Estimated read time: 4-5 minutes
This archived news story is available only for your personal, non-commercial use. Information in the story may be outdated or superseded by additional information. Reading or replaying the story in its archived form does not constitute a republication of the story.
NEW YORK (AP) — Even before Tom Brady was penalized, Major League Baseball boosted its prevent defense.
As part of a new security plan this season to further safeguard game balls, an MLB representative now watches them get carried by a clubhouse assistant from the umpires' room to the field.
And if the supply of eight dozen or so runs low during a game, an MLB security person is sent to retrieve more.
In the past, a ball boy or ball girl did those jobs alone.
"We can't deflate 'em," Yankees pitcher CC Sabathia said Sunday. "It's precautionary, I guess."
MLB said many changes in the pumped-up policy for ball security and storage were discussed by equipment managers last December at the winter meetings. That was more than a month before Brady and the New England Patriots were accused of deflating footballs in the AFC championship game.
MLB said it was aware of the Patriots' situation as it put the procedures into effect on opening day at every stadium.
Brady was suspended for four games by the NFL on Monday for his role in the scandal. The Patriots were fined $1 million and also lost two future draft picks.
As for any copycat in the majors, Boston Red Sox manager John Farrell joked that it was unlikely.
"Baseballs are solid," he said.
There have been plenty of pitchers who have tried to doctor balls, with mixed results.
Hall of Famer Gaylord Perry made a living of throwing greased-up balls that could do tricks. Yankees righty Michael Pineda was suspended last year for using pine tar to get a better grip, Joe Niekro was penalized nearly three decades ago for carrying an emery board to scuff the ball.
Nothing like taking the air out of them, though.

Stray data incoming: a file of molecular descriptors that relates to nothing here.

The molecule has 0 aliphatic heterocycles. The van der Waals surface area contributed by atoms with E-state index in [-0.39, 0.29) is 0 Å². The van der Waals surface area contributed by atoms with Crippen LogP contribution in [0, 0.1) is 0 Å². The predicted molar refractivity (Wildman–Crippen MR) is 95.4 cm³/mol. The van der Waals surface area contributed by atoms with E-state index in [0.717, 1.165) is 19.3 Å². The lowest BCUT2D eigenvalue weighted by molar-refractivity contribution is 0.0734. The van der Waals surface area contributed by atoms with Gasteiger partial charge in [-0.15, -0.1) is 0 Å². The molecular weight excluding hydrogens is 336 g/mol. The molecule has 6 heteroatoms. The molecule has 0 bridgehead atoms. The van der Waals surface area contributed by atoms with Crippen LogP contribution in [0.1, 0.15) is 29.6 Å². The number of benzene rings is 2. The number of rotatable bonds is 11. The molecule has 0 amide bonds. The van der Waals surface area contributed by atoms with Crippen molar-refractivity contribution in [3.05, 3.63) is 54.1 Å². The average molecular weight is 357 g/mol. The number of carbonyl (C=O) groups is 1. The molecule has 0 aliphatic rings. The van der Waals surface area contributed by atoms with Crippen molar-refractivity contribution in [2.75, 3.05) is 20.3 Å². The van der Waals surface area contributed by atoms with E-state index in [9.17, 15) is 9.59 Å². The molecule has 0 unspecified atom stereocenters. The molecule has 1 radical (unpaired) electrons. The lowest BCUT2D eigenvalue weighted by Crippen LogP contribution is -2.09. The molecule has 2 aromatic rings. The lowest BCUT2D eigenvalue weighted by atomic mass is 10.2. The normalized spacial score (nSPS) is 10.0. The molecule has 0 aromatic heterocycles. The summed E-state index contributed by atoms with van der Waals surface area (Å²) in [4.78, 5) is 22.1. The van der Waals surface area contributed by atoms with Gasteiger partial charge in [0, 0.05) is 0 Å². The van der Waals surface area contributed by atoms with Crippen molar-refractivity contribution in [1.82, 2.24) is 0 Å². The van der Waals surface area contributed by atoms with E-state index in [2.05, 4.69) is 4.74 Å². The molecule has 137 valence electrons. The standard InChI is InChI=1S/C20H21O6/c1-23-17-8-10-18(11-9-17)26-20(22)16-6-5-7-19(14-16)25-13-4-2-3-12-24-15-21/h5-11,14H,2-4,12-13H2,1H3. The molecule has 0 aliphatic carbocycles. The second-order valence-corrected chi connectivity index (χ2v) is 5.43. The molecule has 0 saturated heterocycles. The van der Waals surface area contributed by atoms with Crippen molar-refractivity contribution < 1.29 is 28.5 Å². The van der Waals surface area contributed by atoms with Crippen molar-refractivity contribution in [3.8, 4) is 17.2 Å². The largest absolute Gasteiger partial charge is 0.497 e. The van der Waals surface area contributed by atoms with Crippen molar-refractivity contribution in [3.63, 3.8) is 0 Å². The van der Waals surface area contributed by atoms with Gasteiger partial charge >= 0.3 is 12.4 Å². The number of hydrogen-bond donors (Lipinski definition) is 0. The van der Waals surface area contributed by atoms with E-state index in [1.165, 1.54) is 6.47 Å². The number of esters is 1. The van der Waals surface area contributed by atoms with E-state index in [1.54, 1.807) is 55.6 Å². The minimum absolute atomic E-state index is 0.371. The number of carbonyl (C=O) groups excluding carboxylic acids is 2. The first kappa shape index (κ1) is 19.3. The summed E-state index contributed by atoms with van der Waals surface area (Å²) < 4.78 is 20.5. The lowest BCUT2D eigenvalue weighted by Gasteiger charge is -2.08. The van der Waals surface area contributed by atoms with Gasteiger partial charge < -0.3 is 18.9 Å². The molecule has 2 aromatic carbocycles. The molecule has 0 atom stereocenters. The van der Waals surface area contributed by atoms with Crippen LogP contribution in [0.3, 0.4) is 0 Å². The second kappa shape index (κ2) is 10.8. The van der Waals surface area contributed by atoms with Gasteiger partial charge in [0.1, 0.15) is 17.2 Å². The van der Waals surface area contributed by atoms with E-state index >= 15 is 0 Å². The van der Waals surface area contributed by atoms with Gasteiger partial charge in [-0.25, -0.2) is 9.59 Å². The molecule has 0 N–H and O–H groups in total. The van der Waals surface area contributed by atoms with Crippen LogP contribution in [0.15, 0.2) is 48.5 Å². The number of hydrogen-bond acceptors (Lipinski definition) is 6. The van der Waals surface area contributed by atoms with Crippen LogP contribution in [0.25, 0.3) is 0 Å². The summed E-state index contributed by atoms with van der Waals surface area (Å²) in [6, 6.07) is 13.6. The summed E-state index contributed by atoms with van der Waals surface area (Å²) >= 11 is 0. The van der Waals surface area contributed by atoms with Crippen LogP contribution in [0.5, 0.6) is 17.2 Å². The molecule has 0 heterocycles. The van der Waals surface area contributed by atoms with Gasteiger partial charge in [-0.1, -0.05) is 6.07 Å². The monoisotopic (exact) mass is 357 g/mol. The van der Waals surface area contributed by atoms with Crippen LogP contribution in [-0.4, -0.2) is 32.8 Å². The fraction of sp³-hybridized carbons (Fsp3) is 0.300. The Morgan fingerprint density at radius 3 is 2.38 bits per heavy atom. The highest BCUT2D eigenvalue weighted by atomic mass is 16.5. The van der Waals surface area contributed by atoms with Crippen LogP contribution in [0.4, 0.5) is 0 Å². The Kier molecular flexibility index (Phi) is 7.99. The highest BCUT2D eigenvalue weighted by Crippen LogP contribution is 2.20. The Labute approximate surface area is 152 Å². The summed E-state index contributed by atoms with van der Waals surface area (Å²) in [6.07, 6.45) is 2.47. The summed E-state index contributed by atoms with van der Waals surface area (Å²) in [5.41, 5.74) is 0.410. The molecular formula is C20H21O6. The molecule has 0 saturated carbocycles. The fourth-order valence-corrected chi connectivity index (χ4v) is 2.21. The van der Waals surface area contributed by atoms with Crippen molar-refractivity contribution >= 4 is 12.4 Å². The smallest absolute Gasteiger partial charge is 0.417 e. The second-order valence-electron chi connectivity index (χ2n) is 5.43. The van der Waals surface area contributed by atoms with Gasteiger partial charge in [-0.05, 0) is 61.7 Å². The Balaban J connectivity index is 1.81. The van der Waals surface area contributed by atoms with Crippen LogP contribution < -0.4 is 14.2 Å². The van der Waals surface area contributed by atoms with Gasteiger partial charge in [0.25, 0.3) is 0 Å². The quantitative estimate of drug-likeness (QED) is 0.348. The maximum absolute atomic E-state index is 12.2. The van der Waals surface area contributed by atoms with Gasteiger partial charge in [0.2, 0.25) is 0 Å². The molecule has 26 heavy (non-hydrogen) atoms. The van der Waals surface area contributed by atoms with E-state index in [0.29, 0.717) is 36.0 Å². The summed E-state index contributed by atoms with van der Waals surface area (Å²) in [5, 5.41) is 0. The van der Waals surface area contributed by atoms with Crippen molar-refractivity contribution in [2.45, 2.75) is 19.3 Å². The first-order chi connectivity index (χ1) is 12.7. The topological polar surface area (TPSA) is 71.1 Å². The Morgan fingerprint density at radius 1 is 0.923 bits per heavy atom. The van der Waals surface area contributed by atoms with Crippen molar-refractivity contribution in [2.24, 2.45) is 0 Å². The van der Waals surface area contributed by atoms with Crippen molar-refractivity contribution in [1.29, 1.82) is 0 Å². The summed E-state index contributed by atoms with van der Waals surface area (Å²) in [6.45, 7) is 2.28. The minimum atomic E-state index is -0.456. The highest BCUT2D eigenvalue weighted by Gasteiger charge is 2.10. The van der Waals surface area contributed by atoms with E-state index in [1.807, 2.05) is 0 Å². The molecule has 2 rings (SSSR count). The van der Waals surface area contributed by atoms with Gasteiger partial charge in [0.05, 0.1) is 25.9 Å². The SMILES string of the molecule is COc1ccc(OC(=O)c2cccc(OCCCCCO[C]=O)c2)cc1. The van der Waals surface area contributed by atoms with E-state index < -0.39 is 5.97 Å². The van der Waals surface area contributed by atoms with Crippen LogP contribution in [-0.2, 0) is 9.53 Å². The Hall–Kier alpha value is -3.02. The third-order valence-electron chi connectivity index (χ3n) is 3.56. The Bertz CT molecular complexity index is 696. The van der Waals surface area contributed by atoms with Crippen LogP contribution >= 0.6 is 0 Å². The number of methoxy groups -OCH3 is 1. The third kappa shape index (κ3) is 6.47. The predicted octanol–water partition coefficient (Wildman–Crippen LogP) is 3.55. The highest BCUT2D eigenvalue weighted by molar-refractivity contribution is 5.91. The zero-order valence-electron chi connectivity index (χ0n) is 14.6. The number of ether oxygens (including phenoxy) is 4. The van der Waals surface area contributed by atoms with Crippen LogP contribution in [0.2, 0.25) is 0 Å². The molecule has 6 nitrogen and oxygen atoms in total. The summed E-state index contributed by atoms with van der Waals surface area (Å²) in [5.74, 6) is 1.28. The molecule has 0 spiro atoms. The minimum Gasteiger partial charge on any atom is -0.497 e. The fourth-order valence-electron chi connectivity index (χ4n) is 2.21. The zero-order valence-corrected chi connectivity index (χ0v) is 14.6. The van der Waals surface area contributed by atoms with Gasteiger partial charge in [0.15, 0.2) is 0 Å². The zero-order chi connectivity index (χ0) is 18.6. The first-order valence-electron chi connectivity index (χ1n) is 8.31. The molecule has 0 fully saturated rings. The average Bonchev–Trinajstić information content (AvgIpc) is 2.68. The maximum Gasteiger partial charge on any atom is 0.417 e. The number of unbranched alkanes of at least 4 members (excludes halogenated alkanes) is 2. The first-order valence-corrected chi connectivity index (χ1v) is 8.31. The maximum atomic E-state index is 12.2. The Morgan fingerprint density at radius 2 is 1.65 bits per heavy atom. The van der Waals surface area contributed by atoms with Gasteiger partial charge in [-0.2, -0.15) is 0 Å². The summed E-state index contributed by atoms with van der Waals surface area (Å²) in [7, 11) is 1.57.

Former English Premier League and World Cup referee Howard Webb, now the technical director of the body that oversees match officials in English soccer, said he made a point of checking the ball before it got used.
"I knew if I didn't and a player complained about the pressure of the ball, I wouldn't be able to say with certainty that the ball was fine," Webb said. "So I would always check it and make sure it was in that range that I knew players would accept."
The balls that Rawlings supplies to major league clubs are fairly standard.
"Obviously, there's not as much that you can do to baseballs," Los Angeles Angels pitcher C.J. Wilson said. "I mean, you can't change the density of the baseball at any point — unless you dunk them in water. Then they're going to be 9 ounces, and everyone's going to blow their arms out."
Game balls weigh between 5 ounces and 5 1/4.
"If you're playing on turf and a guy hits a screaming one-hopper to the shortstop, it's going to have a huge scuff on it. Certain pitchers can create an advantage with that, so that's why they throw those baseballs out," Wilson said.
Hoping to avoid a seamy situation, MLB sent a memo to all 30 teams before opening day with a nine-step procedure on ball handling. Along with the policy on storage — around 70 degrees, about 50 percent humidity — there were guidelines on chain of command.
More than a decade ago, the Colorado Rockies put a humidor at Coors Field to preserve the balls, trying to counter the effects of the mile-high atmosphere.
Across the majors, home teams store the new balls during the season, and the umpires' clubhouse attendants usually rub up nearly 100 for each game.
When they're taken to the field, an MLB authenticator follows them. That person is a current or former member of law enforcement hired by an outside company to document balls and other game-used items, often to be sold or given to charities.
If the ball supply is running out, a Resident Security Agent gets more. The RSAs also have police backgrounds and are hired by MLB.
The plate umpire keeps several new balls in a pouch. When he needs more, he signals to the ball boys and ball girls. The ump puts each one in play, occasionally tossing out a ball before it ever gets into the game.
"I'd say a ball averages only two pitches, and not too many things can happen when you foul a pitch into the stands," Wilson said.
AP Baseball Writers Howie Rumberg and Janie McCauley and AP Sports Writer Rob Harris contributed to this report.
Copyright © The Associated Press. All rights reserved. This material may not be published, broadcast, rewritten or redistributed.